She's living with albinism and is now telling the world

Utah teen's short film part of Qatar Film Festival

Published: Saturday, March 9 2013 1:15 p.m. MST

"It’s sad. When people see someone with albinism on the street, their only impression so far has been negative," Palmer said.  

But Palmer is used to being an agent for change and accepting challenges.

The Utah chapter of the National Foundation for the Blind hired Palmer as a mentor for their Project STRIVE initiative when she was just 14. Project STRIVE — Successful Transition Requires Independence, Vocation & Education — is a program to give confidence to young people.

She also plays Goalball, a Paraylmpics sport for the blind similar to soccer, and was a member of Utah’s national championship winning team in the high school-age category in November.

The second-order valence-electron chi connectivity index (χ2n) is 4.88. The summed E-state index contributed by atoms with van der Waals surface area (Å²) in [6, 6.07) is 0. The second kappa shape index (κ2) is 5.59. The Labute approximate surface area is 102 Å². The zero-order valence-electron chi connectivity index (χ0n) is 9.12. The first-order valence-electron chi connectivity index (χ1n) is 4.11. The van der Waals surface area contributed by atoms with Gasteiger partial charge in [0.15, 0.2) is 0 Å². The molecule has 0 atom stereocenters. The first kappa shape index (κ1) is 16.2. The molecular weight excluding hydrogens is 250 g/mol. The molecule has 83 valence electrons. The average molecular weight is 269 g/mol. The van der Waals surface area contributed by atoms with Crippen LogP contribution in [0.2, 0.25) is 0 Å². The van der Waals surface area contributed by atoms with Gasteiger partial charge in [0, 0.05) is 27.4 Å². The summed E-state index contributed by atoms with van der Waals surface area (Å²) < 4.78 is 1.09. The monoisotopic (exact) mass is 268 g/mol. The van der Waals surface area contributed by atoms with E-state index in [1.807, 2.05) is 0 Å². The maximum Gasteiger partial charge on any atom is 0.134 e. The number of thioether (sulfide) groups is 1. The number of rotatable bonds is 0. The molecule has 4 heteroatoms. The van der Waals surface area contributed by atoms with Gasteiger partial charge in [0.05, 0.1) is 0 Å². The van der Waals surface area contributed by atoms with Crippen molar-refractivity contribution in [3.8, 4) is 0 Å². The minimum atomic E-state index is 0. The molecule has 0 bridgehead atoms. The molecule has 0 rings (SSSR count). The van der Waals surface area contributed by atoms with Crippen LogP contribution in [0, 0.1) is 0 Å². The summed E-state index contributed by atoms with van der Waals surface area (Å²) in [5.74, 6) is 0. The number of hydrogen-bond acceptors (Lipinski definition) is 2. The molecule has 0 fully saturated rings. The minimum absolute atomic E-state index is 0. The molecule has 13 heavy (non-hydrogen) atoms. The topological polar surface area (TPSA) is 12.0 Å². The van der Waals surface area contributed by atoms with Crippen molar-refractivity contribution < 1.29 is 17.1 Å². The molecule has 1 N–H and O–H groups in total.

“As parents we are extremely proud. When a child is born with a disability, there’s just no way of knowing what the future holds for them,” said Marla Palmer, Megan’s mother. “She’s spent her time bringing so much hope to the people around her. She reassures them it’s going to be OK.”

And her daughter’s new film, she said, is already beginning to make a difference.

“We even got a phone call from a Mom who saw the video,” Marla Palmer said. "She said,  ‘we have a young daughter with Albinism, can we please meet up?’"

Palmer is trying to raise funds for a trip with her mom to the film festival’s award ceremony April 11-13 in Qatar. Those interested in her film can boost her chances at receiving the People’s Choice Award by viewing and sharing her YouTube video

E-mail: blockhart@deseretnews.com, Twitter: @benlockhart89

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